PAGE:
Friday, April 21, 2017

It's Salute Eve...and Death in the Dark Continent

It's Salute (or Sloot as my daughter used to call it) Eve and what better Eve to celebrate with than, in the centenary of Verdun, this fine illustration from La Vie Parisienne.  So, (that is just to annoy Mr Treadaway. who was fulminating about people who begin sentences with "So...") what am I looking for this year?  A restricted list, as ever, but possibly:
  • some Iron Duke command for my further along than I remembered Indian Mutiny British.  
  • Some Perry ACW Confederartes in Frock coats
  • An Artizan North West Frontier gun with crew if someone has some old stock
  • The Black Scorpion Salute special girly pirate (probably will have sold out)
  • The Crooked Dice female minions (probably will have sold out)
  • Victrix EIR Romans and shield transfers.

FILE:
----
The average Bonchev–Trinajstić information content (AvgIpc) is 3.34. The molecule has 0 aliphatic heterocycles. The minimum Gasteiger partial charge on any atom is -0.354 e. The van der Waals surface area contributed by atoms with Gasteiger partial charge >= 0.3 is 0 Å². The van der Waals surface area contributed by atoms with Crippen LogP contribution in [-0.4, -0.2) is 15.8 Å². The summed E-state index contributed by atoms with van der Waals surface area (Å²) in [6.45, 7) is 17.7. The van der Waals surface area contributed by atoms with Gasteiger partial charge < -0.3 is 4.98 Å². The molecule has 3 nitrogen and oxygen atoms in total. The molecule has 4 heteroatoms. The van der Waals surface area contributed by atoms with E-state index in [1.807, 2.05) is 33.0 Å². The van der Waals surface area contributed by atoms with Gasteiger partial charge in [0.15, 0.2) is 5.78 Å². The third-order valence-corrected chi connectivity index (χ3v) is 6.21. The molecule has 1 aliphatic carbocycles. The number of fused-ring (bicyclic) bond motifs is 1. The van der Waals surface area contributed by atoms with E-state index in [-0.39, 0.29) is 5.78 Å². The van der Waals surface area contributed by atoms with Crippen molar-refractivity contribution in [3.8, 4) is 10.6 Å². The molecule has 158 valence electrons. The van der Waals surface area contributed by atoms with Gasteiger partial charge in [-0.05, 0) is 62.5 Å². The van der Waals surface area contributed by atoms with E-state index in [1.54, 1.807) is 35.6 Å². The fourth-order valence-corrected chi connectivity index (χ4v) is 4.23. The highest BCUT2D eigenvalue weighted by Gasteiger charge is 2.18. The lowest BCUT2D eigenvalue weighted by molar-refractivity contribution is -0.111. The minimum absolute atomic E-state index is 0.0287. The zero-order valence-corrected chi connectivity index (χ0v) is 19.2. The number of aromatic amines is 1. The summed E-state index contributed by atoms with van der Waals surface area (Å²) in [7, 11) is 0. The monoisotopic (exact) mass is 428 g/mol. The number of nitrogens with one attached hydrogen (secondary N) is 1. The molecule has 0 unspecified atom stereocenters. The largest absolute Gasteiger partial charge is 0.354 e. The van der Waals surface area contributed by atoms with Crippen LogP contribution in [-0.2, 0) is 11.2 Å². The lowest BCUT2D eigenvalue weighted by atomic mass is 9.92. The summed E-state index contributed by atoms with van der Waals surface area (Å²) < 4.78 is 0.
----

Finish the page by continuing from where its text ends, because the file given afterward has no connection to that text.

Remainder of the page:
That is more than enough, especially as 12 more Artizan North West Frontier figures turned up yesterday to enable me to finish my British force (except the mountain gun is still missing!)   I bought into the latest Dark Fables Egyptian Indiegogo this week too, as you can never have enough under-dressed Egyptian girls.  I also backed The Drowned Earth Kickstarter but then cancelled it as I had a panic that I just wouldn't be able to do the figures justice with my increasingly blotchy painting.  I also had a panic over the amount of scenery I would have to buy and whether such a game would lend itself to solo play.  This all started to put me off and then, tipping me over, there were several things on the creator's and the community Facebook page I didn't like.  I'm not one of those people who happily accepts differing views and opinions!   Don't assume everyone agrees with what you agree with and don't expect me to buy into your product if I find other things on your Facebook page which are offensive to me. Or maybe I am just generally grumpy at the moment as I have had too much work to do and not enough painting time!